Solent Unviersity Southampton logo
Solent Unviersity Southampton logo
Skip to main content

With news reports suggesting Vitamin D could help people fight off Covid-19, Dr Sarah E. Hillier, Course Leader, Applied Human Nutrition discusses why it is so important for our health...

25th January 2021
Health, psychology and sociology

The COVID-19 pandemic has highlighted the need to ensure the population maintains a healthy balanced diet and regular exercise in the fight against the virus. The NHS guidelines report that individuals with a high body mass index (BMI >40kg/m2) are at greater risk of developing poorer COVID-19 outcomes than those with a lower BMI (NHS, 2020).

In addition, the news has previously highlighted a possible link between low Vitamin D status in patients suffering with the most severe COVID-19 symptoms, with recent calls for universal Vitamin D supplementation amongst the general population in a bid to reduce poor COVID-19 outcomes (Guardian, 2021).

In December 2020, NICE, PHE and SACN produced a rapid review to explore the potential positive effects Vitamin D may have in the battle to control COVID-19. The report concluded ‘it was not possible to determine a direct relationship between Vitamin D and COVID-19 based on the available evidence’ (NICE, 2020). However calls from the scientific community have recommended that ‘NICE should continue to monitor new evidence as it is peer-reviewed and published, including results from several clinical trials on Vitamin D and COVID-19 outcomes that are currently underway’ (The Lancet, 2021).

So what do we know about Vitamin D and why is it important for health?

Vitamin D Facts

What is it?

Often referred to as the ‘sunshine’ vitamin, as we absorb the majority of our Vitamin D from sunlight through our skin. Vitamins, whilst they don’t contain any energy, help our body function. Vitamin D works alongside calcium and phosphorus to help develop and maintain healthy bones, muscles and teeth. It also helps protect muscle strength, preventing rickets, osteomalacia and falls (BDA, 2019).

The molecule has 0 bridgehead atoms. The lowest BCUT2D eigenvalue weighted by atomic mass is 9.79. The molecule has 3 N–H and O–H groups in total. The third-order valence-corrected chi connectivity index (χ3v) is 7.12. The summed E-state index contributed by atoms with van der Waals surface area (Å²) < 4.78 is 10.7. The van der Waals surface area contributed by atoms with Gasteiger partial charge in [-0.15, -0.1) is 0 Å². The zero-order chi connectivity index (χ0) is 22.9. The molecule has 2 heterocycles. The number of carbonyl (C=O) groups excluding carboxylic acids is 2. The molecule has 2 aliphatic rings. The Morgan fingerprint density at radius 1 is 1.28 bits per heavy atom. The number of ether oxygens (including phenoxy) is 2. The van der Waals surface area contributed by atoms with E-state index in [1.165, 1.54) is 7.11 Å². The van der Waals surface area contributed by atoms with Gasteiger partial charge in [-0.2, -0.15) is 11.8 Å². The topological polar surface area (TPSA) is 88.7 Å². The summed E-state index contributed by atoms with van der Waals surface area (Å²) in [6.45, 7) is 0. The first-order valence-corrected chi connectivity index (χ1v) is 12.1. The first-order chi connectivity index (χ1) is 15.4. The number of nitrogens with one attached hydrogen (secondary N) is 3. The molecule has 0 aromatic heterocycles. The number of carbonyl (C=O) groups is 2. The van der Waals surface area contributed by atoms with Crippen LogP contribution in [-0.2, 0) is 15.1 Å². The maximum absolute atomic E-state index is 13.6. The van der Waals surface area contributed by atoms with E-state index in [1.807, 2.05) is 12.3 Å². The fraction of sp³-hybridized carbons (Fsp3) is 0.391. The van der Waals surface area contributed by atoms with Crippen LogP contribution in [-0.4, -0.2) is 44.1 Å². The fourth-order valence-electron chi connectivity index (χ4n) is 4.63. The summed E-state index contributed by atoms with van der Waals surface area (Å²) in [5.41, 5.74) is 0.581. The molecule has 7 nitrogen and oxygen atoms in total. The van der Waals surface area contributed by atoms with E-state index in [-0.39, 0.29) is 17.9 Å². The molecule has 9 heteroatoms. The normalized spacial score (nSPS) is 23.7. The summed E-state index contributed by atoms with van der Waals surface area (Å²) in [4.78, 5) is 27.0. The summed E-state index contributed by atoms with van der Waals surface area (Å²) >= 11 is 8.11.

Where can you get Vitamin D?

Foods that contain Vitamin D include:

  • Oily fish such as salmon, sardines, pilchards, trout, herring, kippers and eel
  • Cod liver oil (but don’t take this if you are pregnant)
  • Egg yolk, meat, offal and milk contain small amounts but this varies during the seasons
  • Margarine, some breakfast cereals, infant formula milk and some yoghurts have added vitamin D

As Vitamin D sources in foods aren’t great it is recommended that all adults and children (over 1 years) take a daily supplement rather than relying solely on food sources to reach the recommended amount of daily Vitamin D.

How much do you need?

Current recommendations for the general population are 10 micrograms (mcg) per day during the ‘winter months’, which for the UK are classified as October to March.

At risk groups should consider a supplement all year round and babies under 1 should be given a daily supplement unless they are consuming more than 500 mls of formula milk (BDA, 2019)

Is anyone more ‘at-risk’?

Yes, there are groups of the population that are more ‘at-risk’ of low Vitamin D status. These include:

  • Babies and young children who spend little time outside
  • Older adults and nursing home residents including people over 65 (as their skin isn’t as good at making Vitamin D)
  • Black, Asian, and minority ethnic populations
  • Anyone who spends little time outside

Vitamin D supplements are available from the government for those individuals who are classified in the ‘clinically extremely vulnerable’ category and supplements are available to buy at supermarkets and pharmacies.

If you are concerned you are not getting enough Vitamin D, speak to your doctor, health visitor, or ask to be seen by a dietitian or registered nutritionist for more detailed advice.

Dr Sarah Hillier, Course Leader, Applied Human Nutrition, Faculty of Sport, Health and Social Sciences.